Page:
Monday, July 30, 2007

Muthja in 1984 and 2007

Muthja is our basketball team in Libjo way back 1984. Here’s our photo back then wearing the team’s uniform. We won the championship game that year. And in the next photo is the very same uniform my kids are wearing today 23 years later. I told my son, you know what you are wearing the same uniform they are wearing here in the previous photo. My son asked me and he said, ‘Are they still alive?’

Sunday, July 22, 2007

Padala in Libjo Dinagat Islands

Padala in our own definition differs from standard courier and mail service. Courier in the Philippines is LBC, DHL or FedEx for international shipping and mail service is done by Philippine Postal Corporation or Phil Post. Our Padala operates in different way. Usually Padala is something sent through a friend, a relative or someone we know. Almost free of charge much more if it is dub ‘pa-padala lang’. Saving the cost for courier. Padala is a Filipino tradition. Padala from the States and from relatives from the Middle East. We can Google ‘Padala’ with lots of different results. One says ‘it’s the cheapest way to send money’. Other says ‘Gift delivery for the Philippines’. ‘Easier way of giving Pinoy goodies to relatives and friends’ and more.

In Libjo our version of Padala is described as delivery of various stuff. Stuff like letters, packages, orders or sometimes cash. For someone who does the job this is a career. Called transport handyman for times this individual live merely by tip (pang tricycle, snacks). And because they are considered trader they pay no fare. Looks like part of the crew but they are not. They help on the crew on daily task in the boat. The main job is they handle wholesale orders from the stores. They are very important person. Of course everyone knows them. But this is also sometimes a risky business. They are trusted to carry 10’s of thousand of cash. And when it involves cash it always has temptation and risk of being robbed. This business is based on trust and building it takes time. Besides they have to learn to survive storms, waves and be a shipper. Basically live in a boat. Padala mostly works in places where no courier operates or since it is cheaper than courier.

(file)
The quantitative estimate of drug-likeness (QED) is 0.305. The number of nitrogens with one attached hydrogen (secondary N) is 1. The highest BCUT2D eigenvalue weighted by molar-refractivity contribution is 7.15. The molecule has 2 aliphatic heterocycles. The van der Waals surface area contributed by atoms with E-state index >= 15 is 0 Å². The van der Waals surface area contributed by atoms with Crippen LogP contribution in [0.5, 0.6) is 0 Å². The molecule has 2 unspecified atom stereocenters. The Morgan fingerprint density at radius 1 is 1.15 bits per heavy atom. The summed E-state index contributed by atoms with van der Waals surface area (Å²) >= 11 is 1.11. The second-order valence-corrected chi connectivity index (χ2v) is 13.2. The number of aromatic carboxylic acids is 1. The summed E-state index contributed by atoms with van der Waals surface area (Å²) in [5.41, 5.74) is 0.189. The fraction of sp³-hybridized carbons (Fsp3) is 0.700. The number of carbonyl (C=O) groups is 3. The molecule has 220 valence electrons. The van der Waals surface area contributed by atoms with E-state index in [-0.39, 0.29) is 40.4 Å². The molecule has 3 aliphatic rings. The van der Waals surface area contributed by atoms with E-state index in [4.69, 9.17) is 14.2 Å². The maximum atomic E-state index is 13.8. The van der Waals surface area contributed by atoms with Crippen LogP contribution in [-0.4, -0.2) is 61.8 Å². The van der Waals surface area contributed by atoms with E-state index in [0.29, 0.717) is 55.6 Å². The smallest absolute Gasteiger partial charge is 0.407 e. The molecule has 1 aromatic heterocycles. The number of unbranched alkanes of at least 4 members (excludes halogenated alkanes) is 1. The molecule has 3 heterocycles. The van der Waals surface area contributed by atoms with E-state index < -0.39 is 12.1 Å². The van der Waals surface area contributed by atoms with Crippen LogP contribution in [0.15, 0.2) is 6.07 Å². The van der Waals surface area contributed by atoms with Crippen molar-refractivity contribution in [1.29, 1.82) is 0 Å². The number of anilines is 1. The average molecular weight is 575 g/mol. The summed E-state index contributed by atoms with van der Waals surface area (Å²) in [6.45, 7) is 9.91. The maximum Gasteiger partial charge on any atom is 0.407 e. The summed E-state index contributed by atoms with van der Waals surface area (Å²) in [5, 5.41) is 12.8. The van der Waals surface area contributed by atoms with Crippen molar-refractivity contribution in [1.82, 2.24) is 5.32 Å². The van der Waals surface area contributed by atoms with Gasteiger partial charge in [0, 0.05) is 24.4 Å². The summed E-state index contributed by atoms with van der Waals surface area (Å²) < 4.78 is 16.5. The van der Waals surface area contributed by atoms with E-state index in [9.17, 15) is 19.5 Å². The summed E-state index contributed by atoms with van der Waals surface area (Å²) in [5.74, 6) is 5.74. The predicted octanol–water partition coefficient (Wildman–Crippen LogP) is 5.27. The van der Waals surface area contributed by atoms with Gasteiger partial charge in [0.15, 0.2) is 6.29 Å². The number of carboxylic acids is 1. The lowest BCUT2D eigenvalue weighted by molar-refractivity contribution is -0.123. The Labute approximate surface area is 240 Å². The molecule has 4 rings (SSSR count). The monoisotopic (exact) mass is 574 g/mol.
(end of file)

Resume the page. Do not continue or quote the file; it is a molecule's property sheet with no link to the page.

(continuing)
Monday, July 16, 2007

News: Tubajon Municipal Councilor Found Dead

A passenger pump boat named MB Sweet Merah capsized Wednesday dawn off the coast Nonoc Island dawn drowning one passenger -- a newly elected Municipal Councilor of Tubajon town, one missing, while eight others including its four crew members were rescued.

Reports said that while the pump boat was crossing the Surigao Strait, huge waves and strong winds caused the vessel to capsize.

Hours later, a passing motor banca rescued six passengers and four crew members of the ill-fated MB Sweet Merah.

Unfortunately, one of its missing passengers who was later identified as Tubajon Municipal Councilor Florencia Binongo Alinsunod, 68, a resident of Barangay Malinao, Tubajon, Dinagat Islands Province was found dead at the shore of Barangay Talisay, Surigao City.

Another passenger is still missing.

Sunday, July 15, 2007

News: Army Says Ferry Passengers Safe

Forty one passengers, among them a child, of the stranded roll on, roll off m/v Shuttle Ferry 10 are now safe, according to rescuers belonging to the 30th IB Philippine Army based in Surigao del Norte.

Colonel Isidro Purisima, commanding officer of the 30th IB Philippine Army, said the troops coordinated with the Philippine Coast Guard for the rescue operations that started Wednesday afternoon.

Asia Marine Transportation Corporation, which owns and operates the vessel, sought the military's assistance.

"The vessel, which has cargoes of nine six-wheeler trucks, one 10-wheeler truck including its 41 passengers--some bound for Pasay City in Manila others for Leyte, is now anchored one mile north of Rizal Island, Dinagat Islands Province," Purisima said. Read more...

Thursday, July 12, 2007

Cassava - Staple food in Dinagat Islands